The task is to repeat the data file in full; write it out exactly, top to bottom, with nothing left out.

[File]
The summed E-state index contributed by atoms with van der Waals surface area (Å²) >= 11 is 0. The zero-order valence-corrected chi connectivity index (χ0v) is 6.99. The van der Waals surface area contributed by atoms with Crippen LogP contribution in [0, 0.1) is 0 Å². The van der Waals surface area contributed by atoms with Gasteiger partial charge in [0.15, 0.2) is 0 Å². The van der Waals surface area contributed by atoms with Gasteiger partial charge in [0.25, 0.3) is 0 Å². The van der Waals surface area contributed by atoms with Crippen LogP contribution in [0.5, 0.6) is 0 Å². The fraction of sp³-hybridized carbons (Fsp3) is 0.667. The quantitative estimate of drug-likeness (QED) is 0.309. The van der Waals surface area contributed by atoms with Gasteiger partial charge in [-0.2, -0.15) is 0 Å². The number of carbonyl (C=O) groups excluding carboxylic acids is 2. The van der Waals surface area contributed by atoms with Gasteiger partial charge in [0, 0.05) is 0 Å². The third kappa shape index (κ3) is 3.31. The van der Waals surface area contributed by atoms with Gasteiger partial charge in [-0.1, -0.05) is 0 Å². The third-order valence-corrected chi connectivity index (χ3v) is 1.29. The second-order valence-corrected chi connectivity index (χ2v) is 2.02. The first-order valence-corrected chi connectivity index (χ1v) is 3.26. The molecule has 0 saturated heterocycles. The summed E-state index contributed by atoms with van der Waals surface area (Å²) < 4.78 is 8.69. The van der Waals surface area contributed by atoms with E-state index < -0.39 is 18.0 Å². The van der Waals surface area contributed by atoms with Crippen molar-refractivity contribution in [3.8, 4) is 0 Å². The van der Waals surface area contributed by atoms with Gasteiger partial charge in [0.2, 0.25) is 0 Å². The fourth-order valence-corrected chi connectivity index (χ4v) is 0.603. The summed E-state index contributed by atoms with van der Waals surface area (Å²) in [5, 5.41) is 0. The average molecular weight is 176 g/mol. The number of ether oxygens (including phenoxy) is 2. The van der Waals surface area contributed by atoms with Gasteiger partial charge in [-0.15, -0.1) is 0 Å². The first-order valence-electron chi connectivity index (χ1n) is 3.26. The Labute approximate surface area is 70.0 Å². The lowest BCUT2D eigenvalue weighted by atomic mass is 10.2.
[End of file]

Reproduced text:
The summed E-state index contributed by atoms with van der Waals surface area (Å²) >= 11 is 0. The zero-order valence-corrected chi connectivity index (χ0v) is 6.99. The van der Waals surface area contributed by atoms with Crippen LogP contribution in [0, 0.1) is 0 Å². The van der Waals surface area contributed by atoms with Gasteiger partial charge in [0.15, 0.2) is 0 Å². The van der Waals surface area contributed by atoms with Gasteiger partial charge in [0.25, 0.3) is 0 Å². The van der Waals surface area contributed by atoms with Crippen LogP contribution in [0.5, 0.6) is 0 Å². The fraction of sp³-hybridized carbons (Fsp3) is 0.667. The quantitative estimate of drug-likeness (QED) is 0.309. The van der Waals surface area contributed by atoms with Gasteiger partial charge in [-0.2, -0.15) is 0 Å². The number of carbonyl (C=O) groups excluding carboxylic acids is 2. The van der Waals surface area contributed by atoms with Gasteiger partial charge in [0, 0.05) is 0 Å². The third kappa shape index (κ3) is 3.31. The van der Waals surface area contributed by atoms with Gasteiger partial charge in [-0.1, -0.05) is 0 Å². The third-order valence-corrected chi connectivity index (χ3v) is 1.29. The second-order valence-corrected chi connectivity index (χ2v) is 2.02. The first-order valence-corrected chi connectivity index (χ1v) is 3.26. The molecule has 0 saturated heterocycles. The summed E-state index contributed by atoms with van der Waals surface area (Å²) < 4.78 is 8.69. The van der Waals surface area contributed by atoms with E-state index < -0.39 is 18.0 Å². The van der Waals surface area contributed by atoms with Crippen molar-refractivity contribution in [3.8, 4) is 0 Å². The van der Waals surface area contributed by atoms with Gasteiger partial charge in [0.2, 0.25) is 0 Å². The fourth-order valence-corrected chi connectivity index (χ4v) is 0.603. The summed E-state index contributed by atoms with van der Waals surface area (Å²) in [5, 5.41) is 0. The average molecular weight is 176 g/mol. The number of ether oxygens (including phenoxy) is 2. The van der Waals surface area contributed by atoms with Gasteiger partial charge in [-0.15, -0.1) is 0 Å². The first-order valence-electron chi connectivity index (χ1n) is 3.26. The Labute approximate surface area is 70.0 Å². The lowest BCUT2D eigenvalue weighted by atomic mass is 10.2.